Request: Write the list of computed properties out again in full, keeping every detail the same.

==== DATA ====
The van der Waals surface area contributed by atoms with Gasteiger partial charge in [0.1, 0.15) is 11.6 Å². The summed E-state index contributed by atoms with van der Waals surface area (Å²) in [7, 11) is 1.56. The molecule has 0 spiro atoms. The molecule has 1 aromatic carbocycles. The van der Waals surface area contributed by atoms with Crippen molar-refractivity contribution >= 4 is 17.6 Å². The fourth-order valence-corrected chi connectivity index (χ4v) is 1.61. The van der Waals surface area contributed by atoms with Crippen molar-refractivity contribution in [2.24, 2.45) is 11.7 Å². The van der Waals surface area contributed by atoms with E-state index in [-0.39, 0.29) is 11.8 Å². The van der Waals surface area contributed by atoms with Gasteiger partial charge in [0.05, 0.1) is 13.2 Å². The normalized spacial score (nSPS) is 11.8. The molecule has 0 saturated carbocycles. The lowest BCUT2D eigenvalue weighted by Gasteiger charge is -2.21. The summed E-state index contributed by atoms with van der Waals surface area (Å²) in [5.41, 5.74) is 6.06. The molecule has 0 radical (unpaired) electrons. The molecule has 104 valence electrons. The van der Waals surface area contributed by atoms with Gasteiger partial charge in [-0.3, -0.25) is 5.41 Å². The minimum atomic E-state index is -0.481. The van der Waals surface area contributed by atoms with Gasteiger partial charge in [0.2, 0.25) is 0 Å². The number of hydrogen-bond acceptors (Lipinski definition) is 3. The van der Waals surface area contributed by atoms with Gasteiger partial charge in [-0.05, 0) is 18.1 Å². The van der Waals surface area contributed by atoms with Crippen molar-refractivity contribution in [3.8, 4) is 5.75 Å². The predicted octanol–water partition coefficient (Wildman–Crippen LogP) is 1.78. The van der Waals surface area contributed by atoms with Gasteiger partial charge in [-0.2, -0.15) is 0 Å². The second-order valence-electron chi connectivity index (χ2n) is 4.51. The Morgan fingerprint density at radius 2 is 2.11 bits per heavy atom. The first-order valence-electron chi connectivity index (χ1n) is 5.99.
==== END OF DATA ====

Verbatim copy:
The van der Waals surface area contributed by atoms with Gasteiger partial charge in [0.1, 0.15) is 11.6 Å². The summed E-state index contributed by atoms with van der Waals surface area (Å²) in [7, 11) is 1.56. The molecule has 0 spiro atoms. The molecule has 1 aromatic carbocycles. The van der Waals surface area contributed by atoms with Crippen molar-refractivity contribution >= 4 is 17.6 Å². The fourth-order valence-corrected chi connectivity index (χ4v) is 1.61. The van der Waals surface area contributed by atoms with Crippen molar-refractivity contribution in [2.24, 2.45) is 11.7 Å². The van der Waals surface area contributed by atoms with E-state index in [-0.39, 0.29) is 11.8 Å². The van der Waals surface area contributed by atoms with Gasteiger partial charge in [0.05, 0.1) is 13.2 Å². The normalized spacial score (nSPS) is 11.8. The molecule has 0 saturated carbocycles. The lowest BCUT2D eigenvalue weighted by Gasteiger charge is -2.21. The summed E-state index contributed by atoms with van der Waals surface area (Å²) in [5.41, 5.74) is 6.06. The molecule has 0 radical (unpaired) electrons. The molecule has 104 valence electrons. The van der Waals surface area contributed by atoms with Gasteiger partial charge in [-0.3, -0.25) is 5.41 Å². The minimum atomic E-state index is -0.481. The van der Waals surface area contributed by atoms with Gasteiger partial charge in [0.2, 0.25) is 0 Å². The number of hydrogen-bond acceptors (Lipinski definition) is 3. The van der Waals surface area contributed by atoms with Gasteiger partial charge in [-0.05, 0) is 18.1 Å². The van der Waals surface area contributed by atoms with Crippen molar-refractivity contribution in [3.8, 4) is 5.75 Å². The predicted octanol–water partition coefficient (Wildman–Crippen LogP) is 1.78. The van der Waals surface area contributed by atoms with Gasteiger partial charge in [-0.2, -0.15) is 0 Å². The second-order valence-electron chi connectivity index (χ2n) is 4.51. The Morgan fingerprint density at radius 2 is 2.11 bits per heavy atom. The first-order valence-electron chi connectivity index (χ1n) is 5.99.